Stoke City had sold every single ticket they were allocated whilst Bolton had returned 6000 tickets. Empty seats in their half of the stadium was easy to see and they struggled to make enough noise to counteract the roar of the city supporters.
Red and white everywhere on this glorious Sunday afternoon.
"Come on you mighty potters!!!!!!!!!!"
Just before kick off, 'Delilah' was played over the PA system much to the delight of the city support.
Jen positive that Stoke are going through........
Bolton coaches on the left, Stoke on the right, mind you, most Bolton fans left at half time.
Oh...sorry, I didn't mention the score....
Bolton Wanderers 0
Stoke City 5
(Etherington 12', Huth 17', Jones 30', Walters 68' and 81')
I'll never forget the roar from Wembley stadium when Matty Etherington smashed the first goal into the net in the 12th minute. I've watched it a again and again on the FA website and find it very hard to describe. The goal was at the Bolton end of the stadium so the noise started with the nearest Stoke fans on the half way line and slowly crept to the back, building and building like a huge thunderstorm....totally awesome and mindblowing.......
That's Stoke in the FA Cup final for the first time in the club's 139 year history, and in all probability a ticket into European football......
Bring on Man City in the Final, we've got nowt to lose...
I was lucky enough to discover quite early on this morning that I would be given the opportunity to set off to fish for the day. This was most unexpected and given the fact that I went to bed thinking about nowt but fishing after such a great day yesterday, and consequently dreaming about nowt else but fishing, the last 48 hours has turned out to be a full on angling experience.
I jumped out of bed to have a look at the weather. No more rain during the night, a light breeze and yes still overcast. Looking good I thought. A quick call to the Peacock, a text to Jan, and I was booked on. Yes!
I decided that I should perhaps give my confidence a boost and head to a spot where I thought I was most likely to get into a fish early on, and so, it was on with the trusty LTD sedge, a couple of casts with a careful mend to avoid the drag and wallop...fish on.
The river was up by a fraction compared to yesterday with a slight colour in the main flow, all was looking good for 'ron. I was tempted to revisit more of the water where I had success yesterday but managed to persuade myself that I should visit other places where I hadn't fished with the dry during trout season before, so I called in at the Spar shop for some provisions and pointed the car towards Caudwell Mill and the lower beat of the Peacock Wye.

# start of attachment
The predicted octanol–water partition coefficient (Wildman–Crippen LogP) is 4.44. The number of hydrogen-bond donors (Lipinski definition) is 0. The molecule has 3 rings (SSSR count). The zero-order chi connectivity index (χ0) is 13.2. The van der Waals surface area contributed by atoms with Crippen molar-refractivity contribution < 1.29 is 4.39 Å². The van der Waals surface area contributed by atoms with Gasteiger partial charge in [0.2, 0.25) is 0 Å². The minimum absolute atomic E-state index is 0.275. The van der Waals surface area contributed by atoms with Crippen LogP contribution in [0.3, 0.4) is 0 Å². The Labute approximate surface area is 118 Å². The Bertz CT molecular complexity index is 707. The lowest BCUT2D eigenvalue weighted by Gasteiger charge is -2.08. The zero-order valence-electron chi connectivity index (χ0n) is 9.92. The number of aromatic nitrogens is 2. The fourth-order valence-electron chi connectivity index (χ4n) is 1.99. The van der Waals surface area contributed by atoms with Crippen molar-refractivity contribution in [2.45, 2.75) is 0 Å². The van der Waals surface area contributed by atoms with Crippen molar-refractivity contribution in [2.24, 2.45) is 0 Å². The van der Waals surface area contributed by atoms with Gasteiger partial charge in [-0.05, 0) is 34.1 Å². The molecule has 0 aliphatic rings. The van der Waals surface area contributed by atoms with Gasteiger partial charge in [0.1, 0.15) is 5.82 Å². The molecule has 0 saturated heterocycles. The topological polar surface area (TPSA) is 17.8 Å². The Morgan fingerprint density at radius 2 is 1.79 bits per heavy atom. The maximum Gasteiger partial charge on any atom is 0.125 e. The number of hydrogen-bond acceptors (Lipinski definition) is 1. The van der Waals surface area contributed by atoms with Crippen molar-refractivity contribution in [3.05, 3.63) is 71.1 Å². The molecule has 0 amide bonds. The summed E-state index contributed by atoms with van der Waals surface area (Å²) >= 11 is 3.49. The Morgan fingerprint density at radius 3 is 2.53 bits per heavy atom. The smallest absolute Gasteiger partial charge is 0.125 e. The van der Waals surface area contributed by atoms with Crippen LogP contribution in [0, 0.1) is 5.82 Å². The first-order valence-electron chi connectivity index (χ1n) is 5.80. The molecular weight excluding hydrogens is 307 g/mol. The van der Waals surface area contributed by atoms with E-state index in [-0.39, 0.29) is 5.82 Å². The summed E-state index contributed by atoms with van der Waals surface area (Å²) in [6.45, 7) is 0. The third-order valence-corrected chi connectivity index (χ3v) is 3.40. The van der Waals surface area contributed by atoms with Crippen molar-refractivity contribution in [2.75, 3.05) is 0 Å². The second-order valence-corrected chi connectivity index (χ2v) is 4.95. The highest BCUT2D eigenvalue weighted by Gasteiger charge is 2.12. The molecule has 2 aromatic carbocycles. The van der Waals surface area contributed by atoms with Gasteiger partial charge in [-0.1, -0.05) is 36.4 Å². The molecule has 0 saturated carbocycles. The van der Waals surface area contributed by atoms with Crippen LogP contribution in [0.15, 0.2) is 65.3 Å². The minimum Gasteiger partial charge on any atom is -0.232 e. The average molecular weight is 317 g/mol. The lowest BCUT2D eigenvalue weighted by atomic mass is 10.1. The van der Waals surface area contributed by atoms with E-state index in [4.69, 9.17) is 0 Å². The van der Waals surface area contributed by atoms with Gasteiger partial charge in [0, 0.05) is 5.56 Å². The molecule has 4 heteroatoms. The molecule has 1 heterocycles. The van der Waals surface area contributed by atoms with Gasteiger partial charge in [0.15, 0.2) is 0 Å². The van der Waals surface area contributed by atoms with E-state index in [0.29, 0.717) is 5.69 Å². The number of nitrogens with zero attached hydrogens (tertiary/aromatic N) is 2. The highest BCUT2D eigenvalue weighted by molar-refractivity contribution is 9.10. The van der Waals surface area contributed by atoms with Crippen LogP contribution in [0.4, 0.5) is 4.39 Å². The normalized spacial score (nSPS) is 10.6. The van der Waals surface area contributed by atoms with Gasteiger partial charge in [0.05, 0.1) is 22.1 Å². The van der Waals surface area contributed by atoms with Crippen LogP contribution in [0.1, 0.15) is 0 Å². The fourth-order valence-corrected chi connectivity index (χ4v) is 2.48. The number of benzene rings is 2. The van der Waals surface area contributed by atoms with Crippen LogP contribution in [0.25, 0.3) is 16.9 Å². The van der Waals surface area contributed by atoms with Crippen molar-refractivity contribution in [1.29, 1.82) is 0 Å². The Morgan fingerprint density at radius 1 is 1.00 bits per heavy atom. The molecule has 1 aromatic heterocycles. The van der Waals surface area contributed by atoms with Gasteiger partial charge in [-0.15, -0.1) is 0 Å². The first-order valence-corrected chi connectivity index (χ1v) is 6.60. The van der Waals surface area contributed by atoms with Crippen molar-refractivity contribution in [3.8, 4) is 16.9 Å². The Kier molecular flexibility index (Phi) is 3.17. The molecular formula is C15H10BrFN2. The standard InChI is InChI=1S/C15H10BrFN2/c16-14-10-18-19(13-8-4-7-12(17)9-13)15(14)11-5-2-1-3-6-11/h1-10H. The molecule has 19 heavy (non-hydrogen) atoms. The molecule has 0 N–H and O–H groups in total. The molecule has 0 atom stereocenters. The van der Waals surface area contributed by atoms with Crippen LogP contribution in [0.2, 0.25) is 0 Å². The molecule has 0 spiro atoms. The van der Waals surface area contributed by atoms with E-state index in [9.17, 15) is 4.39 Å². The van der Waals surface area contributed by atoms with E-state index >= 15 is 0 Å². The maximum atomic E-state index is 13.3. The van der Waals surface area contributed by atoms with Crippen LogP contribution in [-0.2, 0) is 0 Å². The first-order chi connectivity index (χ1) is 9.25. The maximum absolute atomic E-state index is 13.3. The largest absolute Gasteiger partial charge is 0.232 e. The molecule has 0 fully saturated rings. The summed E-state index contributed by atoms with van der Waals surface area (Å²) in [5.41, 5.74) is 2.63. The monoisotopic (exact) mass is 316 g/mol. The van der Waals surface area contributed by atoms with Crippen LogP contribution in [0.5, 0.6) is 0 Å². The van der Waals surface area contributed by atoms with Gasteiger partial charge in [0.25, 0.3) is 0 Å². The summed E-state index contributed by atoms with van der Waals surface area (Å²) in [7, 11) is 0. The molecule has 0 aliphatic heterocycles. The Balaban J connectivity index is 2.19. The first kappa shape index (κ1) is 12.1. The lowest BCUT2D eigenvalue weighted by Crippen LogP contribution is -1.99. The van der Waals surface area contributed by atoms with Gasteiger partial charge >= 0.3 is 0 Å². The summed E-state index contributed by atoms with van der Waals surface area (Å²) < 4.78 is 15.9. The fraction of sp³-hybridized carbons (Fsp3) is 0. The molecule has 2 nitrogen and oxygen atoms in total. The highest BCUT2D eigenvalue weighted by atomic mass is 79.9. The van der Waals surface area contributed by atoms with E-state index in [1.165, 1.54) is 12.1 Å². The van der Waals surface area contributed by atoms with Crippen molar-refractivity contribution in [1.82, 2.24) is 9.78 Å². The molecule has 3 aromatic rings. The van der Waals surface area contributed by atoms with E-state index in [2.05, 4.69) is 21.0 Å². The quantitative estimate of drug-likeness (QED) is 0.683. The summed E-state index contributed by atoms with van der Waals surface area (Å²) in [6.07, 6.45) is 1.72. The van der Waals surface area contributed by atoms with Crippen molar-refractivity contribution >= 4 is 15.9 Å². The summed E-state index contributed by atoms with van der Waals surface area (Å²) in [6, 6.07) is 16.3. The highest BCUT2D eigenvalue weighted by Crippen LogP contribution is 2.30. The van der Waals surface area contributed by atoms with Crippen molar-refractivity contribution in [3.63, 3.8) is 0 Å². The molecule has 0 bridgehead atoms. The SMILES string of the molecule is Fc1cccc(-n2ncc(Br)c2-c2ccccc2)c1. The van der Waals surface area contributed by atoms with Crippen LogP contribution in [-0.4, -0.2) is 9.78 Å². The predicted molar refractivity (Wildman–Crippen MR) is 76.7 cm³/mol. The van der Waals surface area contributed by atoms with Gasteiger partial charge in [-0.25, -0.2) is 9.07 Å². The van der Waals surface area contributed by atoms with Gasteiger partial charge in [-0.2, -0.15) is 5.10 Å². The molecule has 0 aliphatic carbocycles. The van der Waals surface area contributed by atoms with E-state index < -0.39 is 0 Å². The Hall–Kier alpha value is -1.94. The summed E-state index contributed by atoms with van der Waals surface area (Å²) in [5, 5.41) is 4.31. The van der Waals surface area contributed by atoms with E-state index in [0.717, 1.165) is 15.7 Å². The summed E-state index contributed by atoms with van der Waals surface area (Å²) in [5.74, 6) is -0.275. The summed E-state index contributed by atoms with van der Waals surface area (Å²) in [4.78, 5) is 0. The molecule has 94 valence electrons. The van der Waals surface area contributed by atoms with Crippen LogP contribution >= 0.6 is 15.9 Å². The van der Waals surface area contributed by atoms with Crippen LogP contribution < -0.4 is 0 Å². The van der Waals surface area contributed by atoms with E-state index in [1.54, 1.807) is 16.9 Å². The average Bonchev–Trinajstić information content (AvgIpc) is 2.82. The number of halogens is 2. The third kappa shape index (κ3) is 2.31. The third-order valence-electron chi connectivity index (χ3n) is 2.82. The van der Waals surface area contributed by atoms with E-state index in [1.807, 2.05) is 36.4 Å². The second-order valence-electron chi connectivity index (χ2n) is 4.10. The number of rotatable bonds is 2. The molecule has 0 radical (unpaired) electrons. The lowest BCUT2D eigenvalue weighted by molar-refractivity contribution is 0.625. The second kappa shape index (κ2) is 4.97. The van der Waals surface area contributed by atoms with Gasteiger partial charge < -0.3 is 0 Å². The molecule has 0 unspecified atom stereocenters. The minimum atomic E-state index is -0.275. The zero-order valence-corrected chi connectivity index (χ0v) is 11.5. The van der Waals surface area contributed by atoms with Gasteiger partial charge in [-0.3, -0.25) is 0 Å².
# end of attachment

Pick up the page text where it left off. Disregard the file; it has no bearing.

I walked a little way up the river and started to see rises and made a cast or two. The LTD was getting hammered by Brownies and Rainbows alike especially in the faster water. The lower beat is the place to be if you want to get away from the people and the traffic and I knew quite early on that I was in for a special day.
I began to walk further upstream and noticed an increasing amount of fly life as I did so. I reached a short stretch that I hadn't had much success in during grayling season. A deep long glide with a myriad of complex swirls and flows, basically drag hell. All of a sudden the river was alive. There were fish moving everywhere and the river appeared to boil. I've never seen such a response to a hatch before and I found my self gazing at the spectacle for minutes on end instead of getting on with what I was there for and cast a line. There didn't seem to be a pattern to the rises, fish were leaping from the river, brownies and rainbows alike as well as more delicate rises that just blemished the surface. Tight in to the opposite banks and hugging close to line tangling, expensive fly stealing branches and tree roots, bigger fish emerged, top and tailing mostly in the most impossible to reach without drag places.
For roughly 40 minutes, grannom were hatching so profusely that, if it wasn't for the fact that the air temperature had risen to what felt lie about 14c, you'd be forgiven for thinking that it was snowing. As I watched the river, there wasn't a moment when there wasn't some disturbance that had been caused by a rising fish, and I've never ever experienced anything quite like it before, it was amazing and the fish were going mental! Around this time last year, I remember reading an angler's comments on a fishing forum concerning the fact that trout don't like grannom and, in fact, it isn't until other flys start to hatch that trout become interested in rising for food. Let me tell you, Wye trout love grannom.